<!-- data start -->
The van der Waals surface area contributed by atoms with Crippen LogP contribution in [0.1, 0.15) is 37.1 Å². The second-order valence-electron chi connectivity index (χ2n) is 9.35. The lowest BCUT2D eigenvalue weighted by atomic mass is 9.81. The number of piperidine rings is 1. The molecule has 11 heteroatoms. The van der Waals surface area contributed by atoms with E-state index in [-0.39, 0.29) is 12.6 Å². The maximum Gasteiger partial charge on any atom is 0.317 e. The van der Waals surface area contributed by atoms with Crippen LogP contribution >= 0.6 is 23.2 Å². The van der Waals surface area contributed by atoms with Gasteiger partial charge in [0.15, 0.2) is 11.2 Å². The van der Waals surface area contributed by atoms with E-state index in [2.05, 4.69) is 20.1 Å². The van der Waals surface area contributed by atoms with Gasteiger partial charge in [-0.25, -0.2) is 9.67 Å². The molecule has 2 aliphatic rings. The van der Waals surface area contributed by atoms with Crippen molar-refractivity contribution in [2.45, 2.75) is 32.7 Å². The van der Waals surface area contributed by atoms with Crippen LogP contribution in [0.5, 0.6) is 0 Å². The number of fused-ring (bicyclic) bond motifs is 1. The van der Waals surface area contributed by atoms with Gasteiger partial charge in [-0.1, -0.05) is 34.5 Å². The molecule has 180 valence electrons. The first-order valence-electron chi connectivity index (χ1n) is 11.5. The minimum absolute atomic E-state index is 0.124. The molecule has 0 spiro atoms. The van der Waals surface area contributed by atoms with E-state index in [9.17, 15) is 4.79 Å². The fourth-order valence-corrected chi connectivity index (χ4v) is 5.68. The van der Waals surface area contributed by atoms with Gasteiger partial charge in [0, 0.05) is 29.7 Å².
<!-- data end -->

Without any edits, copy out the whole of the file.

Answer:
The van der Waals surface area contributed by atoms with Crippen LogP contribution in [0.1, 0.15) is 37.1 Å². The second-order valence-electron chi connectivity index (χ2n) is 9.35. The lowest BCUT2D eigenvalue weighted by atomic mass is 9.81. The number of piperidine rings is 1. The molecule has 11 heteroatoms. The van der Waals surface area contributed by atoms with E-state index in [-0.39, 0.29) is 12.6 Å². The maximum Gasteiger partial charge on any atom is 0.317 e. The van der Waals surface area contributed by atoms with Crippen LogP contribution >= 0.6 is 23.2 Å². The van der Waals surface area contributed by atoms with Gasteiger partial charge in [0.15, 0.2) is 11.2 Å². The van der Waals surface area contributed by atoms with E-state index in [2.05, 4.69) is 20.1 Å². The van der Waals surface area contributed by atoms with Gasteiger partial charge in [-0.25, -0.2) is 9.67 Å². The molecule has 2 aliphatic rings. The van der Waals surface area contributed by atoms with Crippen molar-refractivity contribution in [2.45, 2.75) is 32.7 Å². The van der Waals surface area contributed by atoms with Crippen LogP contribution in [0.5, 0.6) is 0 Å². The number of fused-ring (bicyclic) bond motifs is 1. The van der Waals surface area contributed by atoms with Gasteiger partial charge in [-0.1, -0.05) is 34.5 Å². The molecule has 180 valence electrons. The first-order valence-electron chi connectivity index (χ1n) is 11.5. The minimum absolute atomic E-state index is 0.124. The molecule has 0 spiro atoms. The van der Waals surface area contributed by atoms with E-state index in [9.17, 15) is 4.79 Å². The fourth-order valence-corrected chi connectivity index (χ4v) is 5.68. The van der Waals surface area contributed by atoms with Gasteiger partial charge in [0, 0.05) is 29.7 Å².